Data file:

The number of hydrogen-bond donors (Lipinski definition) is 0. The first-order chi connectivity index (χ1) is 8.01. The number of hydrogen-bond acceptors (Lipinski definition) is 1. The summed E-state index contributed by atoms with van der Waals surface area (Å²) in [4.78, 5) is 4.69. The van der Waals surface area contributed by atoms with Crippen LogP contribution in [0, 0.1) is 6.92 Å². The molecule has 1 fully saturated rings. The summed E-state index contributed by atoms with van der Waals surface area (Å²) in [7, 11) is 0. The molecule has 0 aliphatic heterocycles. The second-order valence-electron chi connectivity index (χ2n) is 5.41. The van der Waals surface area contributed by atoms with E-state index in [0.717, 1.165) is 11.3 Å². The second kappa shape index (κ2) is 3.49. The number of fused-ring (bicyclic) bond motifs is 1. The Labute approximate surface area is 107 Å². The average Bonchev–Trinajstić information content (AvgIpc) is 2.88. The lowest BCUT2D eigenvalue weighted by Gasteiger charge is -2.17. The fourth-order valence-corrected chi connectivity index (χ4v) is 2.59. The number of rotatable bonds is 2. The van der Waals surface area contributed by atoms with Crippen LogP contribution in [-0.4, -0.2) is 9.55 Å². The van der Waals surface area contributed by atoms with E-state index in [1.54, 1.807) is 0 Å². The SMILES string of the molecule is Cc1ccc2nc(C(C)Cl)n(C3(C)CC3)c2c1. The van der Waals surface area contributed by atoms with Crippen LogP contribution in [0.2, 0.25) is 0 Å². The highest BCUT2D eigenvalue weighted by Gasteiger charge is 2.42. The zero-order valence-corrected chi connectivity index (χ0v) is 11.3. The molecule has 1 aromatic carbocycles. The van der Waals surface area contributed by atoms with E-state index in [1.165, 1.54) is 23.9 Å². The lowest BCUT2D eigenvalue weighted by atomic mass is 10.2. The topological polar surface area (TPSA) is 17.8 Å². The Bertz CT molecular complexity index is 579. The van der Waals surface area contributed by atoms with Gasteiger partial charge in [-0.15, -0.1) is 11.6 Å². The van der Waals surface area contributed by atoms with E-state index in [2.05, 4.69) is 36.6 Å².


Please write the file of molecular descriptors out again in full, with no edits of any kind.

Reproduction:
The number of hydrogen-bond donors (Lipinski definition) is 0. The first-order chi connectivity index (χ1) is 8.01. The number of hydrogen-bond acceptors (Lipinski definition) is 1. The summed E-state index contributed by atoms with van der Waals surface area (Å²) in [4.78, 5) is 4.69. The van der Waals surface area contributed by atoms with Crippen LogP contribution in [0, 0.1) is 6.92 Å². The molecule has 1 fully saturated rings. The summed E-state index contributed by atoms with van der Waals surface area (Å²) in [7, 11) is 0. The molecule has 0 aliphatic heterocycles. The second-order valence-electron chi connectivity index (χ2n) is 5.41. The van der Waals surface area contributed by atoms with E-state index in [0.717, 1.165) is 11.3 Å². The second kappa shape index (κ2) is 3.49. The number of fused-ring (bicyclic) bond motifs is 1. The Labute approximate surface area is 107 Å². The average Bonchev–Trinajstić information content (AvgIpc) is 2.88. The lowest BCUT2D eigenvalue weighted by Gasteiger charge is -2.17. The fourth-order valence-corrected chi connectivity index (χ4v) is 2.59. The number of rotatable bonds is 2. The van der Waals surface area contributed by atoms with Crippen LogP contribution in [-0.4, -0.2) is 9.55 Å². The van der Waals surface area contributed by atoms with E-state index in [1.54, 1.807) is 0 Å². The SMILES string of the molecule is Cc1ccc2nc(C(C)Cl)n(C3(C)CC3)c2c1. The van der Waals surface area contributed by atoms with Crippen LogP contribution in [0.2, 0.25) is 0 Å². The highest BCUT2D eigenvalue weighted by Gasteiger charge is 2.42. The zero-order valence-corrected chi connectivity index (χ0v) is 11.3. The molecule has 1 aromatic carbocycles. The van der Waals surface area contributed by atoms with E-state index in [1.165, 1.54) is 23.9 Å². The lowest BCUT2D eigenvalue weighted by atomic mass is 10.2. The topological polar surface area (TPSA) is 17.8 Å². The Bertz CT molecular complexity index is 579. The van der Waals surface area contributed by atoms with Gasteiger partial charge in [-0.15, -0.1) is 11.6 Å². The van der Waals surface area contributed by atoms with E-state index in [2.05, 4.69) is 36.6 Å².